The libertarian story of Ecuador through the streets of colonial Quito

Quito, Aug 8 (EFE) .- The Chapter House, the House of Manuela Cañizares, or the Alberto Mena Caamano Wax Museum, are some of the heritage sites that evoke the historic August 10, 1809 in Quito, vivid scenes of a independence process that would conclude thirteen years later.

The process, which ended in 1822 after the previous independence of Guayaquil and Cuenca, comes to life in Quito in many of the buildings of a historic center that is one of the best preserved in America and in which each door, nook and facade, have a story to tell.

And it is that in just several square kilometers, the colonial helmet reflects in a patrimonial way a process that lasted from 1736, with the French Geodesic Mission, until 1830, when Ecuador was created after the country was part of the project of the Great Colombia. .


“What remains almost intact today is the grid layout, which started from this square. The buildings that have remained almost in their original form would be mainly the temples,” explains Patricio Guerra, a chronicler of a city that was founded. officially in 1534 by the Spanish on a place that “the Indians called Quito”.

With an initial population of just over 200 people, almost 300 years later, Quito had between 25,000 and 27,000 inhabitants, and imposing buildings such as the Metropolitan Cathedral, the Carondelet Palace and others that, although they have undergone renovations, are located where then.

For the chronicler, the epic begins to be told alone from the Plaza Grande or Plaza de la Independencia, where the monument to the leaders of the “First Cry of Independence” is erected, an act by which a group of Creole leaders deposed the president of the Royal Audience of Quito, Count Manuel Ruiz de Castilla, giving the Ecuadorian capital the nickname “Luz de América” ​​because with this the independence process was opened throughout the continent.

The “Monument to the heroes of August 10” includes in its iconography a condor breaking a chain with its beak and a lion (Spain) retiring wounded.

“It is an obligatory place,” says Guerra, for whom the surroundings of the Plaza Grande must have been very similar to today, with street vendors “from an informal economy,” “indigenous and mestizo people who sold products from their farms (orchards). and that they were in conflict with those who paid fees to the council. ” Even with his political hearsay.


About a hundred meters away, the Metropolitan Cultural Center, a reconstructed monument but which, for the expert, houses the intellectual soul of the independence process.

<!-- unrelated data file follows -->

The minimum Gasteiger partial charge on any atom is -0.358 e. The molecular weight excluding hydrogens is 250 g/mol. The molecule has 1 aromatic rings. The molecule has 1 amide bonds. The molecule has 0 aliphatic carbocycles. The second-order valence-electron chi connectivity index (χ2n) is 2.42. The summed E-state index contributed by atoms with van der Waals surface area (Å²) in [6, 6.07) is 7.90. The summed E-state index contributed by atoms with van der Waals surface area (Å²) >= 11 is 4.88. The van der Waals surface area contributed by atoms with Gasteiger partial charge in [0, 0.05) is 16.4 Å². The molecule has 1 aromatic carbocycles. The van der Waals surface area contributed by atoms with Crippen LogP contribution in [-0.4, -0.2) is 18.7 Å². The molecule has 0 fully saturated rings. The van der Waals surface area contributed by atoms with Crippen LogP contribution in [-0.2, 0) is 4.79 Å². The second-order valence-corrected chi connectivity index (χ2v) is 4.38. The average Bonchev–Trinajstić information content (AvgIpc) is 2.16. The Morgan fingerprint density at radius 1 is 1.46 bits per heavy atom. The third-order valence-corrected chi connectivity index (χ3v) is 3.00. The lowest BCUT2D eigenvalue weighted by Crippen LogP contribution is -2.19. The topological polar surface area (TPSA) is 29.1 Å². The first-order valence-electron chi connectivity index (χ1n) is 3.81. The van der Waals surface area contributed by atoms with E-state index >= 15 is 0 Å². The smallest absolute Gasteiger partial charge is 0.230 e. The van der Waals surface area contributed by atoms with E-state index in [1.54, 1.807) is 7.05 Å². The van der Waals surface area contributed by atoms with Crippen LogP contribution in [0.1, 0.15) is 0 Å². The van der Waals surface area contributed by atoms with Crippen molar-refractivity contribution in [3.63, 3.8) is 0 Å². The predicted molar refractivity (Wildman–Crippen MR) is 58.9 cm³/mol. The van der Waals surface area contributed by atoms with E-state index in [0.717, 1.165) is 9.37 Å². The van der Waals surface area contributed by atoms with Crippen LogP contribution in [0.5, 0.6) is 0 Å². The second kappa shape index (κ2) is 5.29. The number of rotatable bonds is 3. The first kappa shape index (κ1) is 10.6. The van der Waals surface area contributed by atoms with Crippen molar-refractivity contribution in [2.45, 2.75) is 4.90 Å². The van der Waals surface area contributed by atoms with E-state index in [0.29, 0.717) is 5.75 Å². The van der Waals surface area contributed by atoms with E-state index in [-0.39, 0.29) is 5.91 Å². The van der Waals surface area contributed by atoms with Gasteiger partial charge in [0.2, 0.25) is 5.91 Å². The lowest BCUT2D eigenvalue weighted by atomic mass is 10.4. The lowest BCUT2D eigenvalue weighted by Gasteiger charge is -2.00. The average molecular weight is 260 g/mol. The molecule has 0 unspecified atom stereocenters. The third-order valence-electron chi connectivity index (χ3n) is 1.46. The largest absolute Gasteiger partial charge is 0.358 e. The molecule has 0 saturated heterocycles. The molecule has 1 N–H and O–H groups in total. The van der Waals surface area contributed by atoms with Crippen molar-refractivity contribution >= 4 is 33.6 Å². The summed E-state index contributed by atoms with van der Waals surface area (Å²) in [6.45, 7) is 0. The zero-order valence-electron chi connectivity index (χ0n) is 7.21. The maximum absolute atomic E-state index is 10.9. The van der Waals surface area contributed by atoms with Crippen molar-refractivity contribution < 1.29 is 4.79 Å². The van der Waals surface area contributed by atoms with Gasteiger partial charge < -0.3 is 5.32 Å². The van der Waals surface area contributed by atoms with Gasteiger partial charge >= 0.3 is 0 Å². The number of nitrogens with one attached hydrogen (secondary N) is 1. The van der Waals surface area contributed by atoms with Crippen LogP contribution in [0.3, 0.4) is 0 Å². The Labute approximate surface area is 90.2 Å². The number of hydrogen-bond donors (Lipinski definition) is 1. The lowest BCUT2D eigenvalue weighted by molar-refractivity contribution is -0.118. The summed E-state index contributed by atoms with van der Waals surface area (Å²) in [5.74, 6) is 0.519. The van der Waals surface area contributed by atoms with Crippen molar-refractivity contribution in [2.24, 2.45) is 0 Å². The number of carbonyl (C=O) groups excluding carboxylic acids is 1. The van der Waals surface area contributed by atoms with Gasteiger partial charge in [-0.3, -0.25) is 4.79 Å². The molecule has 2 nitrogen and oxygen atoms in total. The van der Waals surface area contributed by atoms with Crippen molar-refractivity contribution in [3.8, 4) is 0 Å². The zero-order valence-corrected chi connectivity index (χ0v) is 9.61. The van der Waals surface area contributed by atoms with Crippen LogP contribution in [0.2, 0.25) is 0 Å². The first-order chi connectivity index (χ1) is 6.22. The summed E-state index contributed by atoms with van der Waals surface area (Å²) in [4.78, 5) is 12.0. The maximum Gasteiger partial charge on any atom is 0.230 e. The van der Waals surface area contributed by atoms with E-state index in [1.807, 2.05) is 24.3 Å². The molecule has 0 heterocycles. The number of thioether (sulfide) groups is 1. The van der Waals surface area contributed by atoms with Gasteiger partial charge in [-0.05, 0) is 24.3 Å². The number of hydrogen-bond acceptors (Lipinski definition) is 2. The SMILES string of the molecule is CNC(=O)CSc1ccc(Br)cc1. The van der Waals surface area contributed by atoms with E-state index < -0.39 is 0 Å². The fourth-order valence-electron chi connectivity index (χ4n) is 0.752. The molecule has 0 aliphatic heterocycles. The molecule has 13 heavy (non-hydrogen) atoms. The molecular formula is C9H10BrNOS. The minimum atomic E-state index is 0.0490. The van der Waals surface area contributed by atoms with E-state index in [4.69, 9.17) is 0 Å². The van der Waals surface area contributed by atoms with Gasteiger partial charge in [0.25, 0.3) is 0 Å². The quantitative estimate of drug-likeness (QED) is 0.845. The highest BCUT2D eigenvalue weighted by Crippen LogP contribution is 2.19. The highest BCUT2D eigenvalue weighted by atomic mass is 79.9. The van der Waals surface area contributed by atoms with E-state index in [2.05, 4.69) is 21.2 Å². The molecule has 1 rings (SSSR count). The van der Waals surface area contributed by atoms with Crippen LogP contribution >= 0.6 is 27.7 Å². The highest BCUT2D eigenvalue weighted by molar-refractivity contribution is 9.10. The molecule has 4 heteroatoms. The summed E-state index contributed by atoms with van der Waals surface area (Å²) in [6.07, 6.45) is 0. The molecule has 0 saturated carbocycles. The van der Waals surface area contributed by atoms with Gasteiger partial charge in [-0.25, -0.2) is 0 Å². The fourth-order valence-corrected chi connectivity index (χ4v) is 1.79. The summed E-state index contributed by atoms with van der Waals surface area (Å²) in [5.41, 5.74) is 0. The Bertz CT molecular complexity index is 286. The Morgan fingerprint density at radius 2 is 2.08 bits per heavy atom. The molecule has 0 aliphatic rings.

“The place was then occupied by a Jesuit complex, and since they had been expelled in 1767 (parts) of the building received other uses, one of them as a public library, with 40,000 volumes and whose first director was Eugenio Espejo”, ideologist of the libertarian process .

There, he says, he indoctrinated his disciples with the enlightened ideas of the French Revolution and told them about his contacts with Antonio Nariño in Bogotá.

Opposite, there is the motor, the force: the home of Manuela Cañizares, the heroine who gathered in her house, at dawn on August 10, 1809, the group of libertarians who, after deposing the colonial authority, installed a Government Junta Autonomous

She is credited with the famous phrase to harangue hesitant men to rebel: “Cowardly men born for servitude … What are you afraid of?”

THE Riot of AUGUST 2

Six days later the “First Cry of Independence” was ratified with an act signed in the Chapter House of the nearby Convent of San Agustín.

Located in the eastern corridor, it was used as the Aula Magna of the San Fulgencio University, the first in the city.

As in the Library, the principles of freedom, respect and democracy contained in the Act of Independence were also enshrined there, and there is the crypt of some heroes.

The initial uprising was thwarted a few months later by colonial troops and imprisoned heroes, generating unrest that led to the Mutiny of August 2, 2010, when the population demanded their release: between 200 and 300 died, 1% of the Quito population .

Based on a painting by the Ecuadorian painter César Villacrés, the execution scene of some heroes is later recreated in wax in the Alberto Mena Caamaño Museum, in the exhibition “From Quito to Ecuador (1736 – 1835)”.


Guerra recalls that there are many other places in colonial Quito that “tell” the origin of Ecuadorian national history, because the people were also crucial and left their traces in neighborhoods such as San Roque, which “was permanently in revolt and summoned the rest: the so-called ‘Convite de San Roque’ “, says the historian.

Asked about the facades and streets of colonial Quito, Guerra is told “about a long tradition of discontent, of rebellion.”

And it is that paradoxically, the popular struggle has been repeated numerous times in the last two centuries in the same streets, a custom that for many should cease due to the damage it causes to the national heritage.


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